You might find that you’re paying more for your home loan than other, newer customers are being offered. Lenders tend to offer new loanees discounted rates and special features that existing customers don’t get, so you are within your rights to ask yourself, “Why aren’t I getting them, too?”

The best way to approach a lender about this is to prove your loyalty to them. If you’ve been with them for years and have always made your repayments on time (or ahead of time), then make the most of this. Ask them why a new customer should be given a much better deal than you when you’ve been with them through thick and thin?

Apart from the interest rate, if you’re otherwise happy with your existing home loan and lender, why not phone them up and ask them to lower the rate on your loan. Your knowledge of the average rates on the market will help you discuss the situation with more authority. Don’t be afraid to drop into the conversation what some rivals are offering while you’re at it.

3. Don’t be afraid to ask

Ask and you shall receive; do not ask and you shall not receive. Many customers want lower interest rates, more useful features, or smaller home loan fees, but they are hesitant to ask for it or don’t realise that they can ask their financial institution for it.

You have nothing to lose and much to gain by enquiring about a lower interest rate, so do it! Using the knowledge you have gained from step 1 above, call your lender stating that you have found a better offer from a competitor.

Be firm and direct, and state very clearly that you are thinking of switching (even if you aren’t). Be firm and direct, as despite what you might think, your business is important to them, particularly for something as substantial as a home loan.

Negotiating for an interest rate that’s just 0.50% lower than your existing rate can save you a significant amount of money over the duration of the loan. So don’t throw that away by not wanting to bother anyone.

4. Don’t be afraid to switch banks

Many banks think (perhaps with good reason) that most people are simply too lazy of indifferent to refinance their home loan. But the fact is that a small bit of effort now could save you thousands in the future.

After weighing up all the pros and cons of your home loan and its management, you may well decide to take your business elsewhere. You’ve already done your research on what’s around, and switching banks for a cheaper home loan that represents better value for you does not have to be a difficult process.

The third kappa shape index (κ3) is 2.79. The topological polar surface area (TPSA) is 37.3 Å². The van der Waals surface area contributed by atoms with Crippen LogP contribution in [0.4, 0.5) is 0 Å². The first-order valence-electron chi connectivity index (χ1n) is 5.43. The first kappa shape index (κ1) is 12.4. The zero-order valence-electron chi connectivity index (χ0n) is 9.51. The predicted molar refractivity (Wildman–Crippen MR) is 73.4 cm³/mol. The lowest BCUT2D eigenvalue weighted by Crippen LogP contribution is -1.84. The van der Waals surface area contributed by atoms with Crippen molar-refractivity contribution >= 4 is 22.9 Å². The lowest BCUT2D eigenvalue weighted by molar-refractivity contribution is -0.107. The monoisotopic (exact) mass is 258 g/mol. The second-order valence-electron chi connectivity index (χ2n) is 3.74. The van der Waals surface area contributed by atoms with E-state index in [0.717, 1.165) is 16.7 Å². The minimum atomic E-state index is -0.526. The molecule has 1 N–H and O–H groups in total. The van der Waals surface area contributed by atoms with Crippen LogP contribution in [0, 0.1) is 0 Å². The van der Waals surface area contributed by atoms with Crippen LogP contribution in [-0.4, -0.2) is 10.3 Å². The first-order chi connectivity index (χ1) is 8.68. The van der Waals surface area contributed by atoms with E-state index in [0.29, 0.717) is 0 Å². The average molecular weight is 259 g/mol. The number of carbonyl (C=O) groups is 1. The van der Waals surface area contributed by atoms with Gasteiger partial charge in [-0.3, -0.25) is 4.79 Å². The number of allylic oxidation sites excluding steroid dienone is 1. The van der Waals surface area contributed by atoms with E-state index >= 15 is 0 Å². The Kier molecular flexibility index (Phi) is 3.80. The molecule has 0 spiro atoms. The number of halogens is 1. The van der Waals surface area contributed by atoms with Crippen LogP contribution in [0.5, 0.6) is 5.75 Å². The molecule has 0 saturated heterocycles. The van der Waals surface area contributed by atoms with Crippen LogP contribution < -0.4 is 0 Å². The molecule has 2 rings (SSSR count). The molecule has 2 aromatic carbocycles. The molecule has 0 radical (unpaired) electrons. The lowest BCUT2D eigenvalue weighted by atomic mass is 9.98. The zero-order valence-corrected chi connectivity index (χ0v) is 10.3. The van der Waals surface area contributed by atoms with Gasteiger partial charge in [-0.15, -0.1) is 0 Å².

Banks would prefer to keep your business, as it is easier to maintain existing customers than it is to attract new ones. If you have a good history with that particular institution as well as a good credit score, then they are more likely to make you a good offer.

If you do have to follow through and switch banks after all, read our guide to how to switch home loans. Be sure to write down how much it would cost you to refinance. Ask your existing lender to explain the costs involved in paying out and closing your loan, and ask your new prospective lender to explain the all start-up fees involved in opening a new loan.

You can compare the different home loan providers we rate using our website:

What to do if your bank won’t cut your home loan rate

If you have spoken with your bank and they won’t lower the interest rate on your home loan, ask them why. They may not have any room to move on the loan or they may consider you a risky customer. Realistically, would you lend money to you?

If you have any doubts, get a copy of your credit report and find out what it says, because it is something all lenders will look at. To request a copy of your credit report, contact a national credit reporting agency such as:

Also take into consideration your track record of repaying the existing loan. Do you pay on time, early or very late on a regular basis? How do you manage other accounts or credit cards at the same bank? Over-the-limit or overdrawn? Constantly getting reminders from them about fixing up one thing or another? Do you seriously need to clean up your act before applying for another loan anywhere else?

Finally, remember – there’s more to any loan than just the interest rate. Check our other tips on how to save thousands on your home loan.